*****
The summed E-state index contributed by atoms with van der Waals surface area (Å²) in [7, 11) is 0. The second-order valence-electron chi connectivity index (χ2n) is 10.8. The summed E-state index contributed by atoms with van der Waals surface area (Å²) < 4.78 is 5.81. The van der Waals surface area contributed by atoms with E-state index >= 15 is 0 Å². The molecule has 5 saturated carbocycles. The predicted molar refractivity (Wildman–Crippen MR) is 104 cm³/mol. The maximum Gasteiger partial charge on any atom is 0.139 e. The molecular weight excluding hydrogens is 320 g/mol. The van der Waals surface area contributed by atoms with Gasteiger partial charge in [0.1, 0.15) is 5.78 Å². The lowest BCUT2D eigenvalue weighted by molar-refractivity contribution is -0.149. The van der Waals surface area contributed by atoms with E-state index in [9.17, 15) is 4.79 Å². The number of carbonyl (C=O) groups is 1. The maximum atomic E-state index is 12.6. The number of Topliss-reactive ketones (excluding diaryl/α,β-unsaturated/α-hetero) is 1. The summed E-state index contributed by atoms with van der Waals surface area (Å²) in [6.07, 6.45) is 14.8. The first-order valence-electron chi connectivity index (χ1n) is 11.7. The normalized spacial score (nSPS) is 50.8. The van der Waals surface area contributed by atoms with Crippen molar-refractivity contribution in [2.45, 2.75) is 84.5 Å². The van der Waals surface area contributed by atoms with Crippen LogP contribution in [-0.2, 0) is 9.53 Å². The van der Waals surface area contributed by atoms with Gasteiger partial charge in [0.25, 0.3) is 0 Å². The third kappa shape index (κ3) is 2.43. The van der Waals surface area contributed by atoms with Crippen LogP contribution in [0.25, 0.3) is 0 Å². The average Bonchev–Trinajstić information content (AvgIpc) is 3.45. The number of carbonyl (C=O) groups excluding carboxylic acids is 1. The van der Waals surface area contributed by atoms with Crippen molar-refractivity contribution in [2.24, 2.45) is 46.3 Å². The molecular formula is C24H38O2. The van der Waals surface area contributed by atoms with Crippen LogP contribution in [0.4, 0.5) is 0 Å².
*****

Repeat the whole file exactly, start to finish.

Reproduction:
The summed E-state index contributed by atoms with van der Waals surface area (Å²) in [7, 11) is 0. The second-order valence-electron chi connectivity index (χ2n) is 10.8. The summed E-state index contributed by atoms with van der Waals surface area (Å²) < 4.78 is 5.81. The van der Waals surface area contributed by atoms with E-state index >= 15 is 0 Å². The molecule has 5 saturated carbocycles. The predicted molar refractivity (Wildman–Crippen MR) is 104 cm³/mol. The maximum Gasteiger partial charge on any atom is 0.139 e. The molecular weight excluding hydrogens is 320 g/mol. The van der Waals surface area contributed by atoms with Gasteiger partial charge in [0.1, 0.15) is 5.78 Å². The lowest BCUT2D eigenvalue weighted by molar-refractivity contribution is -0.149. The van der Waals surface area contributed by atoms with E-state index in [9.17, 15) is 4.79 Å². The number of carbonyl (C=O) groups is 1. The maximum atomic E-state index is 12.6. The number of Topliss-reactive ketones (excluding diaryl/α,β-unsaturated/α-hetero) is 1. The summed E-state index contributed by atoms with van der Waals surface area (Å²) in [6.07, 6.45) is 14.8. The first-order valence-electron chi connectivity index (χ1n) is 11.7. The normalized spacial score (nSPS) is 50.8. The van der Waals surface area contributed by atoms with Crippen molar-refractivity contribution in [2.45, 2.75) is 84.5 Å². The van der Waals surface area contributed by atoms with Crippen LogP contribution in [-0.2, 0) is 9.53 Å². The van der Waals surface area contributed by atoms with Gasteiger partial charge in [0.25, 0.3) is 0 Å². The third kappa shape index (κ3) is 2.43. The van der Waals surface area contributed by atoms with Crippen LogP contribution in [0.25, 0.3) is 0 Å². The average Bonchev–Trinajstić information content (AvgIpc) is 3.45. The number of carbonyl (C=O) groups excluding carboxylic acids is 1. The van der Waals surface area contributed by atoms with Crippen molar-refractivity contribution in [2.24, 2.45) is 46.3 Å². The molecular formula is C24H38O2. The van der Waals surface area contributed by atoms with Crippen LogP contribution in [0.4, 0.5) is 0 Å².